FB: “What made you choose Friendship Bridge as an organization to support?”

Brands: “We found Friendship Bridge through Charity Navigator. It was important to us to give to a four star charity so that we knew our money would be used wisely. We identified with the mission of bringing people out of poverty because we feel that is how our money can have the biggest impact.”

FB: “Why do you volunteer your time?”

Brands: “We both started volunteering our time last fall. Angie has translated a Spanish document and Matthew is providing support and feedback on the website. Since Angie quit her job to stay at home with our children, we have less capacity to donate money, but like to offer our skills as somewhat of a substitute. Volunteering has also helped us learn more about the organization.”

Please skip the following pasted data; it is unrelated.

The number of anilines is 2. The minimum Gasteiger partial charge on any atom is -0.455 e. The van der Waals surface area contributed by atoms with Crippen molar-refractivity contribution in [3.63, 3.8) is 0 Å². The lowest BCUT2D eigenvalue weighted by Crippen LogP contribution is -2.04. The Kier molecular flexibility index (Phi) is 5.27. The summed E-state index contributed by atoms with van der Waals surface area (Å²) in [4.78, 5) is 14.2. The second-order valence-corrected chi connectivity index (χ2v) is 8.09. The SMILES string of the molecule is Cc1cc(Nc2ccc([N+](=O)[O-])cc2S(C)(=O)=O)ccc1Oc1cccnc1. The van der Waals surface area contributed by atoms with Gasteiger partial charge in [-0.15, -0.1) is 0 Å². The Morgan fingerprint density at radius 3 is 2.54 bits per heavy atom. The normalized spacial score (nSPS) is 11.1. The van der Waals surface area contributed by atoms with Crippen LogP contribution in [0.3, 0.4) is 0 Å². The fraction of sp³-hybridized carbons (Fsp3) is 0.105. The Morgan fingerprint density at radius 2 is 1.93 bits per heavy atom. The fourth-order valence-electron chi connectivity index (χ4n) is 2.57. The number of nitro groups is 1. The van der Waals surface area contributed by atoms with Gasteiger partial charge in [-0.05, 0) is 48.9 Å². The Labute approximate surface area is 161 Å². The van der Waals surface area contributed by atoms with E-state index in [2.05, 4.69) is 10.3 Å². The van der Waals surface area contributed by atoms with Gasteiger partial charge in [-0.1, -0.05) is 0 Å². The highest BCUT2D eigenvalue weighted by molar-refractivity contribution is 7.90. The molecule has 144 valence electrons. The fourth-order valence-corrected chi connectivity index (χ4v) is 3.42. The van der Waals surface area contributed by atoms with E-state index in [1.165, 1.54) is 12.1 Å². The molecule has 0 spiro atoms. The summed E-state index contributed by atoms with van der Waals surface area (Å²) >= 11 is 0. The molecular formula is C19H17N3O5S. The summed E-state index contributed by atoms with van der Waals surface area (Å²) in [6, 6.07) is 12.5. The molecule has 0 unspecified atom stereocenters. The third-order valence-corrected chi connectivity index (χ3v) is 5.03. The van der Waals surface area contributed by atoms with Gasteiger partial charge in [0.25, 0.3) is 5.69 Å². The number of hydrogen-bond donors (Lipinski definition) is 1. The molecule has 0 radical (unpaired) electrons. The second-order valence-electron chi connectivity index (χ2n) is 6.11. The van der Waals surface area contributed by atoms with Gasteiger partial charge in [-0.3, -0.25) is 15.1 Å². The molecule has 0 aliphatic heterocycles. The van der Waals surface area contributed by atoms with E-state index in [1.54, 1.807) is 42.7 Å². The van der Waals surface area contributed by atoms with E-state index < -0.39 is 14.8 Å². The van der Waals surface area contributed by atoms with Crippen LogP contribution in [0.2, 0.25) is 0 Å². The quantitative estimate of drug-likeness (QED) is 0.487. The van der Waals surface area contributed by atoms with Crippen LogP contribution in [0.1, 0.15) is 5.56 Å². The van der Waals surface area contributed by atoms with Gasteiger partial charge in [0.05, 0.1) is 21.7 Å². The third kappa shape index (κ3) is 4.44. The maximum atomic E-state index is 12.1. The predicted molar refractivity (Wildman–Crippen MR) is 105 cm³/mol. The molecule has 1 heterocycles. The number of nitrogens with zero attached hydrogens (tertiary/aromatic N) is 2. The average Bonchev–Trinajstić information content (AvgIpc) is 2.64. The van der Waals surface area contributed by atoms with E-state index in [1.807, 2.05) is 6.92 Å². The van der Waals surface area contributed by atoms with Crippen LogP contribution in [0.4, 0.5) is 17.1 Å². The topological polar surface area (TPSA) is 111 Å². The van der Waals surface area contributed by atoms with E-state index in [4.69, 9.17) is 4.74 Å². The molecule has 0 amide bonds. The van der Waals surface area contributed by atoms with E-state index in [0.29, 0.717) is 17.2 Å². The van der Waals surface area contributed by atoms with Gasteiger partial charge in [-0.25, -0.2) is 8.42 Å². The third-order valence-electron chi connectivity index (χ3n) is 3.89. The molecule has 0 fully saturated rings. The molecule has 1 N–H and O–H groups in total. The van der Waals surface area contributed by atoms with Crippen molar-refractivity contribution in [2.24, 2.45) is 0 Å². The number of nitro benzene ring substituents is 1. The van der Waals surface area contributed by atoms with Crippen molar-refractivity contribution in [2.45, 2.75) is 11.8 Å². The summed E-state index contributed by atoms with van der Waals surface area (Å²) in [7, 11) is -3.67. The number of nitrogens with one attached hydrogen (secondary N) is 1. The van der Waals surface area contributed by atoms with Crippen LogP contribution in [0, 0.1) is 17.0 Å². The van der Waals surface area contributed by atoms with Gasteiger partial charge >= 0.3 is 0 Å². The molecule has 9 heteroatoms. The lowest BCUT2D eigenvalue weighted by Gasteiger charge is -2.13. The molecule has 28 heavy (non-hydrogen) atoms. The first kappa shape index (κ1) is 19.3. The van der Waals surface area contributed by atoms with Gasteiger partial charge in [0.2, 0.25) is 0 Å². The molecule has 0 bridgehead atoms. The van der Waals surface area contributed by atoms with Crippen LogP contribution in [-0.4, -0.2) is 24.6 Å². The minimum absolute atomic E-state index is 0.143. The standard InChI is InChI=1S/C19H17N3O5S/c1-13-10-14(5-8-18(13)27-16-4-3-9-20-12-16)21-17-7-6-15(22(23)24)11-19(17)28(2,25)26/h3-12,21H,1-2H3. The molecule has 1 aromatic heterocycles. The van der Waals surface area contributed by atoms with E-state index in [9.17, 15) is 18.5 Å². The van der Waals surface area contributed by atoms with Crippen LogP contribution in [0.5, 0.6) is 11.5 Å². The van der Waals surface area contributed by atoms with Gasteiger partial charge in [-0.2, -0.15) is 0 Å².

FB: “What would you tell others who are thinking about joining Cada Mes or volunteering their time?”

Brands: “Anything that you can do, even if it doesn’t seem like much, will help others and make the world a better place.”

We here at Friendship Bridge want to thank the Brands for their generous support, as well as all our members of the Cada Mes Club, and all our volunteers. We wouldn’t be able to have the impact we do without you, so clients like Maria Pu can continue on her journey of having a thriving business to support her family and community.

Want to be a Cada Mes Club member and leave a lasting impact? Check out our Donate page here to sign up! Interested in volunteering with us? Fill out a volunteer form here and we will contact you!